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Te Taitapu (Big River site)

Ngāti Apa have an association with Te Taitapu stretching back several hundred years. For centuries, Ngāti Apa have been born and raised at Te Taitapu. Our links with what is now known as the Heaphy Track are particularly strong, and are associated with tipuna Kehu.

Ngāti Apa intermarried with the people they found in western Te Tauihu (Ngāti Tūmatakōkiri). Occupation areas were set up and maintained by Ngāti Apa around important mahinga kai areas of Te Taitapu, such as the estuarine areas of Paturau, Whanganui and along the coastline. Pahi (seasonal and temporary huts) were also set up in inland areas for hunting, gardening and food gathering.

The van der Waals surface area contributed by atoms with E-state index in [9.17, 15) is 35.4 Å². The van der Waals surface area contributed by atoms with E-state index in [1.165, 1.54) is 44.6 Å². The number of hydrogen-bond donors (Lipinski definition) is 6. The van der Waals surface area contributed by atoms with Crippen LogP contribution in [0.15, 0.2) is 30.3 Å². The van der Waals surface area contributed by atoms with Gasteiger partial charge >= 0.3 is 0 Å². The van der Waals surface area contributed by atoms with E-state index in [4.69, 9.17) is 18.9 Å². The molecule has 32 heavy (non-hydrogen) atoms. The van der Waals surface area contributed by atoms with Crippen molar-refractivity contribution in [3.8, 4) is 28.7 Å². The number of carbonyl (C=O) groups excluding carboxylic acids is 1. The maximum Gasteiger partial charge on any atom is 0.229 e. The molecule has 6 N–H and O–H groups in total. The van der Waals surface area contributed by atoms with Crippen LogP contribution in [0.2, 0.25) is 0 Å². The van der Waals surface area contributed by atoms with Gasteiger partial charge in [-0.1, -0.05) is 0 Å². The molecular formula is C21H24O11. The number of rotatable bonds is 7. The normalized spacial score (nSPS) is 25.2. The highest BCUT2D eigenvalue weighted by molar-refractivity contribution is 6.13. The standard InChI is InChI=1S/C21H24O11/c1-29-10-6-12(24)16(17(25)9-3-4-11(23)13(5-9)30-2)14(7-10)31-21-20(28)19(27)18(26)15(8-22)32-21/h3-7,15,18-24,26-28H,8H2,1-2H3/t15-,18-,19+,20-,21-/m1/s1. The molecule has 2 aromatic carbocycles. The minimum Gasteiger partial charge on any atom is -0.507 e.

Pā sites, kāinga, urupā and cultivation areas included Te Awatūroto and Taurangahīoi at Whanganui Inlet. The renowned Ngāti Apa tipuna Te Kōtuku was killed at Te Awaturoto, and his korowai named Te Rarawa was taken. The tipuna Te Whio was also killed at Whanganui Inlet. Tipuna Paihora was killed at Taurangahioi. Other Ngāti Apa chiefs who resided in the area were Matiaha Tumaunga, Aperahama Matimati, Heni Tumanga, Meihana Kereopa and his mother Kerenapu, and Wirihana Maui. Two pā (first occupied by Ngāti Tūmatakōkiri) were located at Pūponga Point.

This area was an important shark fishery and a source of quartzite used for the manufacture of tools. A major iron ore deposit at Parapara provided kōkōwai (red ochre) for local use and trade. Clay containing the necessary silicates was dried and ground, then mixed with fish or whale oil or a substance obtained from pitoko (tītoki) seeds to create ochre of high quality. Ochre was used as personal decoration and to decorate and protect waka and carvings.

Ngāti Apa believe that the spirits of their deceased ancestors travel along the coastline and mountains of Te Taitapu to Te One Tahua (Farewell Spit) on their journey to Hawaiki.